Post Image
Credit: Laura Hoerner
personal essay

My Greatest Wedding Gift Was 50 Recipes for a Happy Marriage

published Feb 11, 2020
We independently select these products—if you buy from one of our links, we may earn a commission. All prices were accurate at the time of publishing.

When I was planning my wedding in 2015, I spent a lot of time trying to make the event enjoyable for my family and friends. The one thing I did for myself — something just for me — was to create custom RSVP cards that asked all of our guests to share a favorite recipe. The card read: “The back of the card is blank for you to share a favorite family recipe with the soon-to-be newlyweds, if you like.”

I had always been better at eating than cooking, but the first year of marriage seemed like a good time to get a little domestic. After all, my semi-homemade, often-over-salted concoctions of the past would now be affecting another person. I thought it’d be fun to get a dozen or so recipes to throw into the rotation with my humble, usually-cheese-filled favorites and take-out dinners; what I got was almost 50 recipes to try! Even people who couldn’t attend the ceremony sent a recipe on the back of their RSVP card.

After the wedding, I decided I was going to try at least one recipe a week and blog about it [Edit note: the blog, unfortunately, is now defunct.] The blog was mostly for me, honestly; it was a chance to reflect on the person who sent the recipe, what the food was like, and any iterations I needed to make it work. I had my Julie and Julia daydreams, like most first-time food bloggers, but I knew that no one cared about my relationship to my loved ones and my new in-laws like I did.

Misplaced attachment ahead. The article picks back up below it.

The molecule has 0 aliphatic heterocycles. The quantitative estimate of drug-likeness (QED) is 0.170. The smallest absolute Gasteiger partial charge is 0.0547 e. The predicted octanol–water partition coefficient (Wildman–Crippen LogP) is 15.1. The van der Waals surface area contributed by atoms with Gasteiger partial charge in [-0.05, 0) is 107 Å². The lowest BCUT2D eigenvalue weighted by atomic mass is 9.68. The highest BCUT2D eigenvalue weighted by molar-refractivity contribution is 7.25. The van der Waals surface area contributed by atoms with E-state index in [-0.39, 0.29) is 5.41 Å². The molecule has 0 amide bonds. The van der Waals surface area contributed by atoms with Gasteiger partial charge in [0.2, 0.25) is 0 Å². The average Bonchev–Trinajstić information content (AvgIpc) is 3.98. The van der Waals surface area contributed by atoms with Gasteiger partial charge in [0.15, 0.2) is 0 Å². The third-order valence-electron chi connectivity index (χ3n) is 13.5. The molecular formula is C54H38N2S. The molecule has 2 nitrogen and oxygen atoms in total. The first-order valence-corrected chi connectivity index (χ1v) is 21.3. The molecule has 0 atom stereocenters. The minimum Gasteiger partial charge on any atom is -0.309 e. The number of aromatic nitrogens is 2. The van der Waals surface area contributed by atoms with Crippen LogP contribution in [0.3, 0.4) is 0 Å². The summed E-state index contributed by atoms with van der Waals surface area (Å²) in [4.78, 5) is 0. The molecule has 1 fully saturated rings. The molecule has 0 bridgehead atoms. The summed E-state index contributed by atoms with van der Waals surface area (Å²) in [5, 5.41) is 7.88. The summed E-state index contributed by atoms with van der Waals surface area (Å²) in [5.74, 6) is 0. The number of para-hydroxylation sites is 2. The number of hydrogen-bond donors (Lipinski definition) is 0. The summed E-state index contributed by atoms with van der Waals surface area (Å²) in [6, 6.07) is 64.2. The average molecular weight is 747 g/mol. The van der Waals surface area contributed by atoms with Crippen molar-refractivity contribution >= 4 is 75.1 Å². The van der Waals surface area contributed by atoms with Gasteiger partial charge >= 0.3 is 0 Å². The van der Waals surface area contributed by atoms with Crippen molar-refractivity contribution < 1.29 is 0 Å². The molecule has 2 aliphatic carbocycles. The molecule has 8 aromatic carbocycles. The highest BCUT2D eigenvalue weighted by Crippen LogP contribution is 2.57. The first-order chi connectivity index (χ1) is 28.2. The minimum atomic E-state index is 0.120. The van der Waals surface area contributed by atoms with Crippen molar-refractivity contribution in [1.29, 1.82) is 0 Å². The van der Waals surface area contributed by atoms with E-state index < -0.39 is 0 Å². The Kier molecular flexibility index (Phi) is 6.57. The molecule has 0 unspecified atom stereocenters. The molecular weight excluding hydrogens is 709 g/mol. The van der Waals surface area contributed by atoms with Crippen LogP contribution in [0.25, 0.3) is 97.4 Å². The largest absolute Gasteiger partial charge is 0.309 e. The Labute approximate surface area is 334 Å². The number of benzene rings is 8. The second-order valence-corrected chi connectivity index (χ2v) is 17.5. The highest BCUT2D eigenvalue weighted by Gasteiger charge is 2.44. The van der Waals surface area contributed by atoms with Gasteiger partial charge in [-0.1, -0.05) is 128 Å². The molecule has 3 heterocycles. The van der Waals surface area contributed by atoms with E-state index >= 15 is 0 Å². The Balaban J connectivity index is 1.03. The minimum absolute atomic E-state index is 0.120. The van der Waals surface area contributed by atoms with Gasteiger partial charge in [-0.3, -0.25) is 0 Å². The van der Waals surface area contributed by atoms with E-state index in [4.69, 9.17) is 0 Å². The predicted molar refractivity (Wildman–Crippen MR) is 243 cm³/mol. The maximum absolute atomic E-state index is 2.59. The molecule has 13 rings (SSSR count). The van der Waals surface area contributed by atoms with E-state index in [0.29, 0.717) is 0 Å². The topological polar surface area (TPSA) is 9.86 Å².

As I started cooking, I was charmed by the recipes people sent me: there was hearty lentil soup and apple-rhubarb pork chops, chicken pot pie and balsamic-glazed carrots. There were simple recipes: my friend’s baked ziti recipe used a jar of sauce, any noodles you like, and bags of cheese. There were complex, historic recipes, like the “soldier’s kiss” merengue cookies my great-grandmother described from the ’40s. Some recipes I tried once and never made again, while others, like the simple slow-cooker white chicken chili from a friend from college, were so good and so versatile that I used them for dinner meet-ups and easy weeknights for the next four years.